Sylphie's Squizzes: The Zoo on You!

article by Zoë Disher , photo by Alamy

Learning Intention:

I am learning to explain the features of writing authoritative texts so that I can present ideas in a trustworthy manner.

Success Criteria:

  • I can analyse a text to identify the strategies that authors use to project authority.
  • I can distinguish between sources that project greater and lesser authority.
  • I can compose a text that is written with authority.


Essential knowledge:

View the video Authority from the English Textual Concepts. Discuss the content of the video and ensure students understand that authority refers to how trustworthy a text is. Discuss how a text might project authority. For example:

  • If they are written by an expert
  • Whether they are written in the appropriate style
  • If they are published by a reputable source

Discuss the fact that authority can also be over a text. For example, by considering who controls the message, such as editors and any limitations of publishing such as the word limit. Finally, ensure students note that readers also have authority over texts in the way they use their personal ideas and experiences to interpret a text.


Oral language and communication:

Remind students that where a text is published impacts its authority. Display the following list of places texts may be published:

  • An online blog published by a popular YouTuber
  • The Department of Education’s website
  • The website of a well-known charity
  • A leaflet you pick up at a garage sale
  • A podcast created by a school friend

Discuss which texts have greater and less authority based on where they are published.

Those with a digital subscription can complete the interactive activity now.


Understanding text:

Read Sylphie’s Squizzes: The Zoo on You! or listen to the audio file if you have a digital subscription. Discuss the purpose of the text (to inform). Tell students that they will be going on an authority hunt, noting anything in the article that provides authority. Use a Concept Map to record ideas. Note the name of the article in the middle and record anything that provides authority in the sections around it.

  • Factual information
  • Photos
  • Technical language
  • Key details such as the size that can be checked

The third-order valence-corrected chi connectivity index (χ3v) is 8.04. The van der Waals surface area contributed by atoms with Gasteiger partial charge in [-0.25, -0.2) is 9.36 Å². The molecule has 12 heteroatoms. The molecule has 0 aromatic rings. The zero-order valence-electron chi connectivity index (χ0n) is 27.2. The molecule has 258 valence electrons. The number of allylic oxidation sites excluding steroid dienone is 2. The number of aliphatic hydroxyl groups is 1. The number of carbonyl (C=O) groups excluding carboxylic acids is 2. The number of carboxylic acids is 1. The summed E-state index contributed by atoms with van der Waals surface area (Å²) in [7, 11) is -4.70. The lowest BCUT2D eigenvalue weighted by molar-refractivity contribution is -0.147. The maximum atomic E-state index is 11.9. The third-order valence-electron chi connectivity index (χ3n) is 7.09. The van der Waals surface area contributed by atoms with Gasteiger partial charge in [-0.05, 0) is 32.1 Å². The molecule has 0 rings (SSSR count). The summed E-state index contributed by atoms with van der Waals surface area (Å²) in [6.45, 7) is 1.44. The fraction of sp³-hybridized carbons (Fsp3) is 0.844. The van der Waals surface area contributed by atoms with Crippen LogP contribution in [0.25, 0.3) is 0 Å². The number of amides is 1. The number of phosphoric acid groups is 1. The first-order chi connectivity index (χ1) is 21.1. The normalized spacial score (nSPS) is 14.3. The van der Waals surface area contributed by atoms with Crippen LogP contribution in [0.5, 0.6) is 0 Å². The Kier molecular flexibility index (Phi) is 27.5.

• Published in a reputable source


Use a different colour to add any other ideas for projecting authority that weren’t used in this article, such as quoting experts and including statistics.


Creating text:


Inform students that they will be creating a brief article that could feature in a reputable source such as The School Magazine, on a topic of interest to them. Refer back to the concept map students created earlier to remind them of strategies for projecting authority. Inform students that they should strive to include as many of these elements as possible and to add any additional ideas if relevant.


Discuss potential topics for students to write their articles on, such as:

  • Sports students participate in
  • Games students like to play
  • Hobbies or special interest topics
  • Family members of interesting details of their family’s past

Allow time for students to compose their articles. Students may work independently or with a partner for this task.


Assessment for/as learning:

Instruct students to swap articles with each other. Refer to the concept map. Instruct students to read the articles and note how many of the strategies for projecting authority their peers have included in the articles.

Those with a digital subscription can refer students to the interactive task on authority to use for assessment.

Display the following exit ticket question and instruct students to respond to it:

  • What are some of the strategies authors may use that enable them to write with authority?